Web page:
3 Jun 2016 09:27am

Unravelling leases

Following the introduction of IFRS 16, businesses need to find out all the details of their leases before they can assess the impact on their financials, as Caroline Biebuyck finds out

Companies that use international financial reporting standards are gearing up for the biggest change since the standards were introduced in 2005 with the finalisation of IFRS 16. The aim of the new standard is simple: in effect, to treat all leases as finance leases. But implementation is likely to be anything but easy.

Although the changes don’t come into effect until financial years starting in 2019, the operational complexities mean lessee companies need to start looking into this now, says Jake Green, head of financial reporting at Grant Thornton. The main problem is not technical: “The biggest challenge is going to be around practical implementation and getting the information needed. Don’t underestimate the time and effort involved.”

Under IFRS 16, lessee companies will need to identify every single lease they have everywhere in the world, irrespective of the location. Most companies and groups don’t have a designated department responsible for all the leases they enter into. The reality of collating this information from all corners of the organisation is already proving to be a logistical nightmare.

Then there’s the question of how companies can determine detailed terms of leases written under local law and in the local language and accounted for under local GAAP, says Peter Hogarth, lead technical partner at PwC. This might make it difficult to manage the overall lease identification project from the centre. “Companies will need to train people to make judgements themselves locally based on the translations of whatever the agreements happen to say. And because of the different laws, the contracts will all be structured differently and not standardised on a global level.”

The need for judgement comes from the fact that, despite its aim, the standard does not do away with expensing lease payments altogether. There are two main exemptions to the interest-and-depreciation treatment of IFRS 16: leases that are for less than 12 months, or low-value leases. (The standard doesn’t define what this value is but the basis of conclusions suggests a figure of $5,000/£3,480.)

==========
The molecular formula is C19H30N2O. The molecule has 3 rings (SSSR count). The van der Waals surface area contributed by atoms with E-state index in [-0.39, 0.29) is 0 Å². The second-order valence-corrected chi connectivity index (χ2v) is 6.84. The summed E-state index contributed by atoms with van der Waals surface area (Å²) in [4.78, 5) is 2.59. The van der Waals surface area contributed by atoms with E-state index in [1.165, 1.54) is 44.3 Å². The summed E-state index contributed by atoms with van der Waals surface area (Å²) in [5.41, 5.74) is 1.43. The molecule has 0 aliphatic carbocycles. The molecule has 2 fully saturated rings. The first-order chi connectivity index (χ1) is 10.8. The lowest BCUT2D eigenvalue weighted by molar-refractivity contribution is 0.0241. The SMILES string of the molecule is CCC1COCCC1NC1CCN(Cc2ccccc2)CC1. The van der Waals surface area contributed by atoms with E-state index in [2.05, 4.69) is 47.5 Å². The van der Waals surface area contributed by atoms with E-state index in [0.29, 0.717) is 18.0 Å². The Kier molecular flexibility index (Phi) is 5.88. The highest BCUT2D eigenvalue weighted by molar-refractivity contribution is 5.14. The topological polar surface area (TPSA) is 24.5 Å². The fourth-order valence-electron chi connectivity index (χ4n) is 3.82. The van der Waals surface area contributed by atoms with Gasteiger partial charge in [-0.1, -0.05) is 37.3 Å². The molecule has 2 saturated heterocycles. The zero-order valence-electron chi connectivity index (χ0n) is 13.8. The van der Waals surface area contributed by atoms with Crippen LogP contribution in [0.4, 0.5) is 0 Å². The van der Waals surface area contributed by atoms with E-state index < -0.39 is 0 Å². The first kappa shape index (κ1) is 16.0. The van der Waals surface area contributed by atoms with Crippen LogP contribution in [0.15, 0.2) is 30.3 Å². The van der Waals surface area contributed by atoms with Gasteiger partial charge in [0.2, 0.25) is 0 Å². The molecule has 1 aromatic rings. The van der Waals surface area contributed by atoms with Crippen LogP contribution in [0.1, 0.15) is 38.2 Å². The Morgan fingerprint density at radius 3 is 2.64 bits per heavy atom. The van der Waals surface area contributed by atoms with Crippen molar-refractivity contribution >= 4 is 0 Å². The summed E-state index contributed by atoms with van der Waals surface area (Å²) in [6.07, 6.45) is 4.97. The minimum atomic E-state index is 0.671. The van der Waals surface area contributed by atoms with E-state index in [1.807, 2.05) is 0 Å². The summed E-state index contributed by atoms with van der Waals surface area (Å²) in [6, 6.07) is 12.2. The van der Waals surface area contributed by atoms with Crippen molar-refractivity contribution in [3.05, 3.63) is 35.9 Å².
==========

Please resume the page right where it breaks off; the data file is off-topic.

The value exemption extends to every leased low-cost item in the company. Crucially, these are not aggregated. Potentially there could be thousands of small-ticket items which, taken together, could be material to the financial statements. But if each of them falls under the limit, their leasing cost is expensed.

This may seem like good news. But Green points out that it could be a headache to implement in practice. “Say a company leases all its printers. The contract is mainly for thousands of desktop printers, all of which fall under the low-value threshold. But the contract might include a small number of high-value machines, specialised reprographic units, which don’t. How does the company distinguish them in the contract and determine how much it is paying for which items?”


The reporting implications of IFRS 16 have caused most controversy, and led to the compromises in the final standard. Assets will go up – but so will liabilities. Net profit should not change, but operating profit will rise. The key question for companies is what this will do to their key financial ratios and to stakeholders’ perception of their results.

Gearing is a big worry for many. Companies will need to assess whether any bank covenants will be breached by their leases coming onto the balance sheet. “Companies should think about re-negotiating their covenants now, or at least negotiating some kind of frozen GAAP covenant so the terms are assessed with reference to current GAAP instead of IFRS 16,” advises Green.

Few companies are keen on increasing the debt on their balance sheet says Kirsty Ward, partner in PwC’s accounting advisory team. “The general perception in the market is that this is bad news, even if the company can explain why it’s happened.” The good news is that professional investors have for years been adjusting for off-balance sheet debt by taking the operating lease payment in the accounts and multiplying by a factor, usually seven or eight, to derive an implicit balance sheet obligation. “We think companies won’t get a strong reaction unless the actual obligation is wildly different from that which the institutional investors have already been assuming,” says Hogarth.